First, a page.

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U.N. Body Votes to Admit Rumania; U.S. Cites Jewish Protests

July 14, 1954
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The United Nations Economic and Social Council today voted to admit Rumania into membership in the United Nations Educational, Scientific and Cultural Organization, but the margin by which the vote passed indicated that the application might be rejected in the UNESCO General Council, where membership applications must be accepted by two-thirds majority.

The vote on admission was ten for, seven against and one nation abstaining. Voting against were the United States, Britain, France, Turkey, China, Cuba and Ecuador. Venezuela abstained.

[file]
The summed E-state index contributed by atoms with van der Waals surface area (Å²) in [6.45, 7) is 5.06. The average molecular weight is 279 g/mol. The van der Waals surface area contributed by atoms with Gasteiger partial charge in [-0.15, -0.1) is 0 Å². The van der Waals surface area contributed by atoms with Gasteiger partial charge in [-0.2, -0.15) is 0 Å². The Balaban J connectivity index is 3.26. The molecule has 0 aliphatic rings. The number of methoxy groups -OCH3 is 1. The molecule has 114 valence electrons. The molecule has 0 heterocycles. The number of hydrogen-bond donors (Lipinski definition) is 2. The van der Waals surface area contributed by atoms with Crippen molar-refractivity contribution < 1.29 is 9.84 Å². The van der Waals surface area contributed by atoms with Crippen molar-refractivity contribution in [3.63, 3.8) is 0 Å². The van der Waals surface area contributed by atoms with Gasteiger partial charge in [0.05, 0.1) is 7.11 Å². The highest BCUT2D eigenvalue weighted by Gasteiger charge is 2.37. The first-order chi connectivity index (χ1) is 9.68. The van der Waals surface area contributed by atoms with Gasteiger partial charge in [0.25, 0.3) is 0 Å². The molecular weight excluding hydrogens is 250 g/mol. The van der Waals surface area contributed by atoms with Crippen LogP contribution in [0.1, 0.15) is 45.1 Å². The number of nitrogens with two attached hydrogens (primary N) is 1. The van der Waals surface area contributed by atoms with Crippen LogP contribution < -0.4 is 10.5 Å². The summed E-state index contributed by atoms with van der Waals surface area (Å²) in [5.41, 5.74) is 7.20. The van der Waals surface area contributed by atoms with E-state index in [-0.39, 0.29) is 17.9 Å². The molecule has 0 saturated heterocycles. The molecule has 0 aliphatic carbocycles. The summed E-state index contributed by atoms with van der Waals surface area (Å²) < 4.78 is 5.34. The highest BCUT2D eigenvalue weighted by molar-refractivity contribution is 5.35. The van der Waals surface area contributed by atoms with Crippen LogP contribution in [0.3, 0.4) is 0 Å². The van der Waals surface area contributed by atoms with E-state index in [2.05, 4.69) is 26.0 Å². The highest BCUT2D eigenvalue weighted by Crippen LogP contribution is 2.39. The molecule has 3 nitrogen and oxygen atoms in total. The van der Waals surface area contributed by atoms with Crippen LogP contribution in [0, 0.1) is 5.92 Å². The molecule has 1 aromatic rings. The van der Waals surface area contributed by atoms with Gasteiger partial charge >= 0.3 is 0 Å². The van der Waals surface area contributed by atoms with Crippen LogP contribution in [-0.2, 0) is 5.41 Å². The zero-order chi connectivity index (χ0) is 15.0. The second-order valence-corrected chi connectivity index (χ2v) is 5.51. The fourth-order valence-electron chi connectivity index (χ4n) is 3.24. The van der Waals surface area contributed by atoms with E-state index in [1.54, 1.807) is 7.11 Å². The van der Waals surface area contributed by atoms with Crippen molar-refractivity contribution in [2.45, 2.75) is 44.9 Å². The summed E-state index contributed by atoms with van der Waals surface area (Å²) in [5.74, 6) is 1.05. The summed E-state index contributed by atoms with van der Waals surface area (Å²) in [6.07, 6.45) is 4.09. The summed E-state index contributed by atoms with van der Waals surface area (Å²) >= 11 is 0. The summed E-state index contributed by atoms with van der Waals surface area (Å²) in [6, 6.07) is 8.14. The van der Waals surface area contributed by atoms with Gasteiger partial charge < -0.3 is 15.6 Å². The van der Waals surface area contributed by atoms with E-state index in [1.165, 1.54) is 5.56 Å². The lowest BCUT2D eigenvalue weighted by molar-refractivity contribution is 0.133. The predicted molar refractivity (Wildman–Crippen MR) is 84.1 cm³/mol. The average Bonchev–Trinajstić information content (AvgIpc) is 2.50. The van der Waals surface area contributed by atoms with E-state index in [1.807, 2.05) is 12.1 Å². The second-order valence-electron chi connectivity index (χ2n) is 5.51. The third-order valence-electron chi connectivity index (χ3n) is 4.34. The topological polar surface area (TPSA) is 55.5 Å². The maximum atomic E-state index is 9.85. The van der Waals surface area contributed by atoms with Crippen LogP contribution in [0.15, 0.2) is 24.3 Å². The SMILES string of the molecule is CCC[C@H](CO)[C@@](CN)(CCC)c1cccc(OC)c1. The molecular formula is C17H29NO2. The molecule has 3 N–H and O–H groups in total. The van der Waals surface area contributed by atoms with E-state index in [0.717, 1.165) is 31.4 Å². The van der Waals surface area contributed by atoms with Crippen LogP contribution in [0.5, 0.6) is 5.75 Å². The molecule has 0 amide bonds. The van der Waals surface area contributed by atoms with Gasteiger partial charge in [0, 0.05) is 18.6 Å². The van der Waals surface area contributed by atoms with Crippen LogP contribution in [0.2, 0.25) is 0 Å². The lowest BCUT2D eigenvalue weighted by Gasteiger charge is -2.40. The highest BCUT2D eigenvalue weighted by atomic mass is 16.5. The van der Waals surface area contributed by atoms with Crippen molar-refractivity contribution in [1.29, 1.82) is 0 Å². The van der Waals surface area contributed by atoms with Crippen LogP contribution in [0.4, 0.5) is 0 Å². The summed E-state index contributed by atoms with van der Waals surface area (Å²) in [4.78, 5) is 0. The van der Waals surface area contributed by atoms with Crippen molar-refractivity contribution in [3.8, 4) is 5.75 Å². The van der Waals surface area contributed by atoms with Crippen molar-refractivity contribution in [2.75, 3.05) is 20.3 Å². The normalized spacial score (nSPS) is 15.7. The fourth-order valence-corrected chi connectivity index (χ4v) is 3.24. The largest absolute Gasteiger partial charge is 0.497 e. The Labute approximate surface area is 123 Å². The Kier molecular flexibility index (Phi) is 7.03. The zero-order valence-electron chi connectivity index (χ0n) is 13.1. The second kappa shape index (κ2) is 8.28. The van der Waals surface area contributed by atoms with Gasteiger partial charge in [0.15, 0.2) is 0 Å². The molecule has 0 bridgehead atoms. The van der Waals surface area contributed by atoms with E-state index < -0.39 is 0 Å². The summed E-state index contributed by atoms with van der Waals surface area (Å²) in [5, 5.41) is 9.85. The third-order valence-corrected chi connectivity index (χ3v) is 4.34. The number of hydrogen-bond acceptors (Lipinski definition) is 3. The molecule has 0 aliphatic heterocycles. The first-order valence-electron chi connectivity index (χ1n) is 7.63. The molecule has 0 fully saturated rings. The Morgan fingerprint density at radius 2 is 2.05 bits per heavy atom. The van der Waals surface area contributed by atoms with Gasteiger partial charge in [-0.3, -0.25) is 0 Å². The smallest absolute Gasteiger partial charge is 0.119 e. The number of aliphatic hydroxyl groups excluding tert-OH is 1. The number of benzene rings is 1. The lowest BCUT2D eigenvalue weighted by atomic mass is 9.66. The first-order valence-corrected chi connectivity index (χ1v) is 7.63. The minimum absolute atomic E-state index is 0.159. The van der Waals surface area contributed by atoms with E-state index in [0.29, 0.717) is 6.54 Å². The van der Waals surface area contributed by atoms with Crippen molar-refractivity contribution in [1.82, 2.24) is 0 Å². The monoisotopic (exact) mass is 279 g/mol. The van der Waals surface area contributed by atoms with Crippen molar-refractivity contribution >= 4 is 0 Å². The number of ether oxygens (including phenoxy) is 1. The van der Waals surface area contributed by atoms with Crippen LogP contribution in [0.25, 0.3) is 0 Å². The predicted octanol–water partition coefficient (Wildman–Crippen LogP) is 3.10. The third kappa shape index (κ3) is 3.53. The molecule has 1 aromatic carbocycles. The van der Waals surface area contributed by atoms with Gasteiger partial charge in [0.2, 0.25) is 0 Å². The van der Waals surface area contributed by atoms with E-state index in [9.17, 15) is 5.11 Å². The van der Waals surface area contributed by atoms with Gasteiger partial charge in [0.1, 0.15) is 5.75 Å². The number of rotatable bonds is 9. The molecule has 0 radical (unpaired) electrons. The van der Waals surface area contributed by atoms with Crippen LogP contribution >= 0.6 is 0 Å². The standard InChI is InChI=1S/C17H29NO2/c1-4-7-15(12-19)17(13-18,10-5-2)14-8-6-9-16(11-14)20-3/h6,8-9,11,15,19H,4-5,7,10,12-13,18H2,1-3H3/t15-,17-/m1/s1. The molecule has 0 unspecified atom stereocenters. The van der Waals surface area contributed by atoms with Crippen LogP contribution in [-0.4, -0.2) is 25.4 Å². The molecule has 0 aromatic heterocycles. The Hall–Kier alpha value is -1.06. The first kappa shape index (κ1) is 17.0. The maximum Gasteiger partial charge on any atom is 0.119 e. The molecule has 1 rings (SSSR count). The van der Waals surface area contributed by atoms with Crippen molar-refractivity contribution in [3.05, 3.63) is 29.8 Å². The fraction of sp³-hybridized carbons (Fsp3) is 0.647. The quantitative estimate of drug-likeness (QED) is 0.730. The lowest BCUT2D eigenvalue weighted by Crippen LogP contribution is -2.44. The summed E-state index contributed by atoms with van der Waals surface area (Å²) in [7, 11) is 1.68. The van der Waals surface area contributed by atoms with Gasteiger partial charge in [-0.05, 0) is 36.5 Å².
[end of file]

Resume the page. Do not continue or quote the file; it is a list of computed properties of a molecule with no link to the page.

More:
The American delegate, J. Hotchkiss opposed admission on the grounds that there was no reason to have confidence in Rumania’s living up to her obligation after admission into UNESCO and that the UN General Assembly had already condemned Rumania for failing to observe the human rights guarantees included in her treaties of peace with the Allies.

Mr. Hotchkiss also called the attention of the Council to a World Jewish Congress memorandum detailing persecution of Jewish communal and Zionist leaders in Rumania and insisted that these charges alone were sufficient to bar Rumania from membership. The British delegate also indicated that his vote against admission was based on Rumanian non-compliance with its treaty obligations.

The Soviet delegate, defending Rumania, said that Rumania was a democratic country in which the national minorities had all rights. He noted that Rumania had recently sent a note to Israel dealing extensively with the charges of anti-Jewish persecution.

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